Date of Award


Document Type


Degree Name

Doctor of Philosophy (PhD)


Physics and Astronomy

Committee Member

Endre A. Takacs, Committee Chair

Committee Member

Delphine Dean

Committee Member

Brian C. Dean

Committee Member

Jian He


Cancer is one of the leading causes of death in today's world and also accounts for a major share of healthcare expenses for any country. Our research goals are to help create a device which has improved accuracy and treatment times that will alleviate the resource strain currently faced by the healthcare community and to shed some light on the elementary nature of the interaction between ionizing radiation and living cells.

Stereotactic radiosurgery is the treatment of cases in intracranial locations using external radiation beams. There are several devices that can perform radiosurgery, but the Rotating Gamma System is relatively new and has not been extensively studied. It has much flexibility as it uses fewer radiation sources which are capable of moving around the patient, unlike other systems that employ virtually static sources. We propose two new working modes of the RGS that will enable it to further extend its operational capabilities. We have studied the operation of an RGS device at the Rotating Gamma Institute in Debrecen, Hungary and have developed a Monte Carlo model of the same. The simulation results of the normal modes of operation are in close agreement with clinical results, thus validating our model. We have then used this model to propose the Intensity Modulated Radiosurgery (IMRS) and the Speed Modulated Radiosurgery (SMRS) mode of the RGS. In both modes, we can see that the penumbra falls off sharply along one axis which is required for treating cases near critical organs. While the IMRS has a disadvantage of longer treatment times, it is absent from the SMRS mode.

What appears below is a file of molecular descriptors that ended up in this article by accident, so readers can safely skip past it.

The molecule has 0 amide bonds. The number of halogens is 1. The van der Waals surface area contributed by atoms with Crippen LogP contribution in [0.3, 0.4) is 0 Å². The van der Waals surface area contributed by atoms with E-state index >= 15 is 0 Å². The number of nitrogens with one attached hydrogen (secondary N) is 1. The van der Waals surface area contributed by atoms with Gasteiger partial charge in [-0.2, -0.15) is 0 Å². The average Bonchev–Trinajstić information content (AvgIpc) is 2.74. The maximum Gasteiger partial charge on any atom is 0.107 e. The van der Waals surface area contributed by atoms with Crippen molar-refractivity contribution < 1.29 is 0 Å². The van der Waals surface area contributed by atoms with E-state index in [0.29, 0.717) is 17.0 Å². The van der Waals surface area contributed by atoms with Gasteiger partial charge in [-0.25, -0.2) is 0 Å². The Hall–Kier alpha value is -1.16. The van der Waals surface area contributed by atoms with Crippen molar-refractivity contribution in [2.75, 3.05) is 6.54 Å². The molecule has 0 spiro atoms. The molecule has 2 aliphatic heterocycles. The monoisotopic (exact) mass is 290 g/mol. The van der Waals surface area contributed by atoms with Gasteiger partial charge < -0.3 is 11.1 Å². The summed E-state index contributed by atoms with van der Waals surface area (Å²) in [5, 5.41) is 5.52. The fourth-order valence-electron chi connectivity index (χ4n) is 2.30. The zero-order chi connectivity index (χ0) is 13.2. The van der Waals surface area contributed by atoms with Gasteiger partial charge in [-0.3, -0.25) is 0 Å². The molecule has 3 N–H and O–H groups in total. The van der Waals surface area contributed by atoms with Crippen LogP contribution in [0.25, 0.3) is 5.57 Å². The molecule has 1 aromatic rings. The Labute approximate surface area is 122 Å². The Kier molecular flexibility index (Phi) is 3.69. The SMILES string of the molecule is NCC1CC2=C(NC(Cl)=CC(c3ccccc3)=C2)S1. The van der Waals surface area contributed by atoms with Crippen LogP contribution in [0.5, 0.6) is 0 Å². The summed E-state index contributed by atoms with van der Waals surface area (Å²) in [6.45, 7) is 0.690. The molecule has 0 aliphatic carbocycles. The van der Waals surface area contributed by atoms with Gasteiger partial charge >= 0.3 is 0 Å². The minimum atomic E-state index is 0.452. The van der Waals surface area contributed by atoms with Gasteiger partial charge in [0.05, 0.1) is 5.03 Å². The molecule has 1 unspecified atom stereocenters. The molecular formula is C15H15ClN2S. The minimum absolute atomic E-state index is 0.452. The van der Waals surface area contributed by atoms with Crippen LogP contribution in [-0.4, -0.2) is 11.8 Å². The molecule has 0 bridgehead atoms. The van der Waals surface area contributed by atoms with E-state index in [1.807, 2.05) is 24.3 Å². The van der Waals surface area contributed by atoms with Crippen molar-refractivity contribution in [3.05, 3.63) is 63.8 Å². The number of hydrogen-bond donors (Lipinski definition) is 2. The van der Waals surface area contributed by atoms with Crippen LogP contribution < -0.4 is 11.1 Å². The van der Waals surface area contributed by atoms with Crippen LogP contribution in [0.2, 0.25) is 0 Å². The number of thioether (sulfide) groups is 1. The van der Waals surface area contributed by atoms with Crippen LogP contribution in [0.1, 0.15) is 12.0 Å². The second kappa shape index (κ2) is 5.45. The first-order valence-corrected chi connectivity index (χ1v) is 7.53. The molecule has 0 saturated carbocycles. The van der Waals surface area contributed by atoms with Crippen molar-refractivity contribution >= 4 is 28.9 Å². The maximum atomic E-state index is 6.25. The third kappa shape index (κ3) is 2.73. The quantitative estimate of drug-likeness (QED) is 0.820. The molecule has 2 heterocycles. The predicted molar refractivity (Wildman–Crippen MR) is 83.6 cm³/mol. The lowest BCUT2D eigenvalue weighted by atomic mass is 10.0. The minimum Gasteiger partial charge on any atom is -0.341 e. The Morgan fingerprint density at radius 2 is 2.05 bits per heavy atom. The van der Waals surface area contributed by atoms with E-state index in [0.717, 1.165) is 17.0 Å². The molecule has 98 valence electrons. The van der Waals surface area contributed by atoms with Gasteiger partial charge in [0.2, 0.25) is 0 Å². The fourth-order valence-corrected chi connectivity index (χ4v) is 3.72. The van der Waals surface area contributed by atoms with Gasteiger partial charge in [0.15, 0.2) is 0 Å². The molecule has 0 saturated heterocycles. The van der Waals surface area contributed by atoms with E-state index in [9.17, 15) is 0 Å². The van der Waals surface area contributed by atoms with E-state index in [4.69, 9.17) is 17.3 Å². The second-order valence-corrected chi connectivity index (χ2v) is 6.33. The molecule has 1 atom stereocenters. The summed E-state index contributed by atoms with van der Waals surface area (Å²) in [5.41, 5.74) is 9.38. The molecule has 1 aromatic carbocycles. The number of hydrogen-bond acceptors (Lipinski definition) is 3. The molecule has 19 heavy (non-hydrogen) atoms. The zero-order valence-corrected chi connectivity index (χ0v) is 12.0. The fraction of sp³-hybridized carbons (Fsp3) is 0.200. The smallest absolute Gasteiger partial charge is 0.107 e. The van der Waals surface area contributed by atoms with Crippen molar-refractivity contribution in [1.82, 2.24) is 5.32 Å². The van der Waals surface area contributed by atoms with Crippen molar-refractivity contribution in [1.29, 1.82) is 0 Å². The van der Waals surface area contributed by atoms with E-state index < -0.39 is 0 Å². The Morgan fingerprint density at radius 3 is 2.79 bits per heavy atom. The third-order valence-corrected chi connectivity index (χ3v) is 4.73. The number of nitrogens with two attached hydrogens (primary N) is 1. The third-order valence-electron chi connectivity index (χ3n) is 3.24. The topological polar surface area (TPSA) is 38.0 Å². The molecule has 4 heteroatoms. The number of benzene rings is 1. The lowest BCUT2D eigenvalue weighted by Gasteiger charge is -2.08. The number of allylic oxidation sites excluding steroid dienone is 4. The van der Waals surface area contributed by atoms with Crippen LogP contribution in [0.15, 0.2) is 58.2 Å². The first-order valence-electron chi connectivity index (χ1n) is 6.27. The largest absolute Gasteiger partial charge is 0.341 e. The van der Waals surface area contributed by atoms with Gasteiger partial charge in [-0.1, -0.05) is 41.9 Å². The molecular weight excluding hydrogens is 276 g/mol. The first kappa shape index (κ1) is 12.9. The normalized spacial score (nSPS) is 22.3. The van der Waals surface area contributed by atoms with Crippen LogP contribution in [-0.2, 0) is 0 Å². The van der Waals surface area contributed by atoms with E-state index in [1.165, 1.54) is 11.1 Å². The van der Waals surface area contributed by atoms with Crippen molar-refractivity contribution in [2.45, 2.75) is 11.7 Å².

Current governing bodies state that any amount of radiation, with no threshold amount, is harmful and must be avoided at any cost. While this assumption is safe for radiation safety considerations, there is growing scientific evidence that the situation is more complex at low doses. In the modern day, we are continually exposed to low-dose radiation. Diagnostic imaging is one of the major contributors for exposure to low-dose ionizing radiation with over 70 million scans performed annually in the US. This calls for the study of the effect that low-dose radiation has on cells. The scientific community is currently divided on the effect that low-dose radiation has on living cells as experiments have not been able to provide conclusive results. We have designed an incubator cabinet which allows the study of the effect of low-dose x-ray radiation on cells in a temperature- and atmospheric-composition-controlled, radiation-safe environment. We use bremsstrahlung radiation to excite quasi-monochromatic, fluorescent x-rays of a metal plate to act as a source that is used to irradiate biological samples. We have also installed a photon-counting detector to characterize the radiation incident on the cell cultures. By changing the tube current or by switching out the metal plates we are able to effectively change the dose rate, and the energy of the radiation, giving us the control to perform different experiments. Here, we have presented our device along with calculations that prove the capabilities of our device. We hope that future research will shine some light through the fog that currently engulfs radio-biology research in this radiation regime.



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